Beyond Afghanistan, it is important to note that IS is still exploiting Iraq’s black market and widespread corruption to amass millions of dollars to fuel its insurgency. Despite the military triumphalism of the Iraqi government, it has so far been unable to undermine ISIS’s financial capabilities. The group has invested at least $250 million in legitimate businesses in Iraq. The enterprises are operated through local middlemen who are mainly motivated by personal economic gain. Through these proxies, ISIS is active in various sectors such as car dealerships, electronics shops and pharmacies and, more importantly, currency exchanges. The Iraqi authorities admit that hundreds of small ISIS-linked exchanges operate in Baghdad alone.
Although defeated on the battlefield, ISIS continues to accumulate wealth, which eventually contributes to their operations within and beyond the region. Thousands of battle-tested ISIS foreign fighters have returned home. Some of these returnees may now be disillusioned with the group, but some of them are likely still committed. This means that the group has access to a global network of people who are prepared to die for the cause. It is not surprising then that the current threat level for international terrorism in the UK and many other Western countries remains high. In recent weeks, ISIS supporters have published graphic online posters and threatened to target the FIFA World Cup in Russia, the biggest sporting event in the world.
Many IS leaders have been killed, but according to Iraqi officials. Abu Bakr al-Baghdadi is still alive and being treated at a medical facility in north-eastern Syria after being severely wounded in an air raid. Although this is a major blow to the group, it has not permanently paralyzed it. Indeed, ISIS has shown itself to be highly opportunistic, and should it find hospitable ground, it will quickly regenerate. Although strong leadership is important for its continuity, IS primarily thrives in a climate of political instability.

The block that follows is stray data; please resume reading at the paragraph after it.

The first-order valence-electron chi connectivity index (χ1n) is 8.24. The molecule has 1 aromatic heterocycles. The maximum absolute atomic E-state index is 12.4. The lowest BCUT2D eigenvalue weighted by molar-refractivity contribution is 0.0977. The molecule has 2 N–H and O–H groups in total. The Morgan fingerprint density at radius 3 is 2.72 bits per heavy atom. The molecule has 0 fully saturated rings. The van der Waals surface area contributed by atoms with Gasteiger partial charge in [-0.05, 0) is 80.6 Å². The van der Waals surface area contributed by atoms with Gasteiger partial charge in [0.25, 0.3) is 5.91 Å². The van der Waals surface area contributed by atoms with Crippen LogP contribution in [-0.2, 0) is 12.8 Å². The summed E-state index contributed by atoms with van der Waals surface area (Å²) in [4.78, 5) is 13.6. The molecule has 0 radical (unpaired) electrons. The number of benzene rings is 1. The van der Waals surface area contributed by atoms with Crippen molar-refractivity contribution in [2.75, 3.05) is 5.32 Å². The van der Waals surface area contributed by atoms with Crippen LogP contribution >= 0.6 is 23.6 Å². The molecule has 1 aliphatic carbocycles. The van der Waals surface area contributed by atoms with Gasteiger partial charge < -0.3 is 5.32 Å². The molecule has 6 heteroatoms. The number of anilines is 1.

The group initially emerged in Iraq as the result of weak state institutions, insecurity and rising sectarianism. It capitalized on local grievances and popular anger, turning them into a violent force intent on destroying the political order and replacing it with a utopian system.
Although IS is unlikely to regain the influence It had in 2014, as long as political instability and weak state institutions persist, it will be an imminent threat. Following the parliamentary elections in Iraq on 12 May 2018, which saw the surprise victory of Shia cleric Muqtada al-Sadr’s alliance, there is some hope for a new political direction that could provide some stability. However, the situation in Syria remains uncertain. Although President Bashar al-Assad, with the help of Russia and other allies, has all but eliminated opposition forces, the country is far from having the stability that is desperately needed to deter ISIS and similar insurgent organizations.
In this article: Extremism